Human Flow – tonight (4/12/18), Gene Baur – tomorrow (4/13/18), Connecting the Dots – Sunday (4/15/18)

704x498xgene-baur.png.pagespeed.ic_.g4tcjUPMKQ-950-945x668Hi everyone,

Just a few friendly reminders:

A Screening of “Human Flow” tonight!
Thursday, April 12, 6:00pm – 9:30pm
Huntington Beach

An Evening with Gene Baur: Increasing Compassion, Sustainability & Equity in our Food System tomorrow!
Friday, April 13, 7:30pm – 9:30pm
Fullerton

Connecting the Dots: Finding Compassion Despite Our Differences — Sunday!
Sunday, April 15, 12:00pm – 5:00pm
Santa Ana

Space is limited. Please pre-register to save your spot and reduce the length of time you spend in line at check in.

In the spirit of Ubuntu,

Barbara English, LMFT, CBT, TRE® Certification Trainer
Co-founder and Executive Director, Living Ubuntu
livingubuntu.org
| facebook | donate »
living vegan (facebook)

(949) 891-2005
[Ubuntu] n. We belong to the greater whole.

April 15, 2018 “Connecting the Dots” – be there to amplify their voices – Register today!

 resilience
diversity asks: who’s in the room
equity responds: who’s trying to get in the room but can’t, and whose presence in the room is under constant threat of erasure
inclusion asks: have everyone’s ideas been heard?
justice responds: whose ideas won’t be taken seriously because they aren’t in the majority
– Intercultural Communication Institute
Hi everyone,
Sometimes the obvious isn’t. In a culture that seems obsessed with bootstraps, Dr. Martin Luther King once said:

“It’s a cruel jest to say to a bootless man that he ought to lift himself by his bootstraps. And many Negroes, by the thousands and millions, have been left bootless … as the result of a society that deliberately made his color a stigma…” (video)
 

It is only a week away. Please register now for Sunday, April 15, Connecting the Dots: Finding Compassion Despite Our Differences. Seriously. Please register.

This is important. Your engaged presence, is needed. Bring your curiosity and your openness. We can do this – together. Let’s transform the narrative.

In addition to the exceptional program speakers who are varying degrees of closer to my age, (GENE BAUR, CLAIRE JEAN KIM, KATIE-JAY SCOTT, MODERATOR: APRIL HOUSTON, VIA VIDEO: APH KO), and the amazing food and cooking demo we will have thanks to vegan food miracle-ist, JONI MARIE NEWMAN, a section of the program will feature AMINA MOHAMED, AUDREY WAIGHT, NYAJUOK SUNDAY KUANY, ART TREY CARLISLE and JOSE TRINIDAD CASTENADA, the voice of millennials. We have many dots to connect, and some of them extend across the generations. Come support, resonate and connect. Expand the impact of what they have to say by being in the room. Be there to learn from them and to amplify their voices.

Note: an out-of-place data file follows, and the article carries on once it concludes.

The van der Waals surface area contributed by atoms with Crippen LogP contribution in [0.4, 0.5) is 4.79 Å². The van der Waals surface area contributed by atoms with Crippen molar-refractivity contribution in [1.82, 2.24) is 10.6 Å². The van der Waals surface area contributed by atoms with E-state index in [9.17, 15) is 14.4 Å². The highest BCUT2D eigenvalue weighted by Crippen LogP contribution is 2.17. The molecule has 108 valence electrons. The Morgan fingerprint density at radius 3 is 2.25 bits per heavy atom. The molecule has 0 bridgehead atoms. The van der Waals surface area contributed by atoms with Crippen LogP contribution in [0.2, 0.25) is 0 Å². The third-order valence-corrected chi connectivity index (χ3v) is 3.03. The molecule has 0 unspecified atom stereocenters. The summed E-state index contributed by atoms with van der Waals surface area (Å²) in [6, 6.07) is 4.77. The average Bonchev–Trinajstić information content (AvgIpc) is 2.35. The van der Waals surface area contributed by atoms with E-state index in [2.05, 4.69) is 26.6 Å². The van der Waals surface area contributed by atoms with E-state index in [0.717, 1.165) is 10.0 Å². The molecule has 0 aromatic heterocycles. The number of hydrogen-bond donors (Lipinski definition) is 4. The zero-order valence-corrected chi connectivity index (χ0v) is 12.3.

BTW: Oprah will be interviewing Bryan Stevenson of Equal Justice Initiative on 60 MINUTES tonight: Oprah Winfrey gets first look inside memorial to the victims of lynchings.

In the spirit of Ubuntu,

Barbara English, LMFT, CBT, TRE® Certification Trainer
Co-founder and Executive Director, Living Ubuntu

livingubuntu.org
| facebook | donate »

living vegan (facebook)

(949) 891-2005

[Ubuntu] n. We belong to the greater whole
.

:::UPCOMING EVENTS:::

A Screening of “Human Flow” – GWC Peace Studies Program (a pre-conference event)
Thursday, April 12, 6:00pm – 9:30pm
Huntington Beach

An Evening with Gene Baur: Increasing Compassion, Sustainability & Equity in our Food System
Friday, April 13, 7:30pm – 9:30pm
Fullerton

Connecting the Dots: Finding Compassion Despite Our Differences
Sunday, April 15, 12:00pm – 5:00pm
Santa Ana

Peace and the Global Economy: Emerging Issues & Practical Solutions – 12th Annual Golden West College Peace Conference
Friday, April 20, 8:30pm – 5:00pm
Huntington Beach

An Evening with Carl Wilkens: Beyond Genocide, Respect-Empathy-Inclusion
Wednesday, April 25, 7:30pm – 9:30pm
Fullerton

Intro to TRE: Connection, Compassion & Community
Saturday, April 28, 6:00pm – 9:00pm

Irvine

 

An Intersectional April (2018) – Come join us for these six events

tendril1Intersectionality:
… attempts to identify how interlocking systems of power impact those who are most marginalized in society.
– Wikipedia

Hi everyone,

Have you seen the trailer for the Ai Weiwei film Human Flow? Growing hardened to the suffering of others endangers us all. We chose this film in collaboration with the Golden West College Peace Studies Program as an optimal pre-conference event for their 12th Annual GWC Peace Conference, “Peace and the Global Economy: Emerging Issues & Practical Solutions” Friday April 20, and Living Ubuntu’sConnecting the Dots: Finding Compassion Despite Our Differences”Sunday April 15. “Human Flow” will screen on Thursday April 12 (free admission | vegan refreshments).

Additionally, for anyone not yet familiar with who Gene Baur is, it’s time to get there. Watch this clip from when he was on The Daily Show with Jon Stewart. We are very excited to feature Gene in Orange County TWICE this month. The context for his talk will be distinctly different at Fullerton College on Friday April 13 vs as part of the amazing intersectional April 15 Connecting the Dots: Finding Compassion Despite Our Differences, where many inspiring, thought-provoking speakers will be featured. (i.e. you might want to come to both.)

As if that is not enough, Carl Wilkens, the only American who chose to stay throughout the 1994 Rwanda genocide will be talking about Respect-Empathy-Inclusion (REI) at Fullerton College on Wednesday, April 25. He was highlighted in the PBS Frontline documentary, Ghosts of Rwanda, view a clip here.
To close out the month, Intro to Tension & Trauma Releasing Exercises: Connection, Compassion and Community is back. Join us Saturday April 28 for this free event with vegan refreshments.

There is limited space at these events. Please make sure to register. To find all six events all in one place: Living Ubuntu Events.

In the spirit of Ubuntu,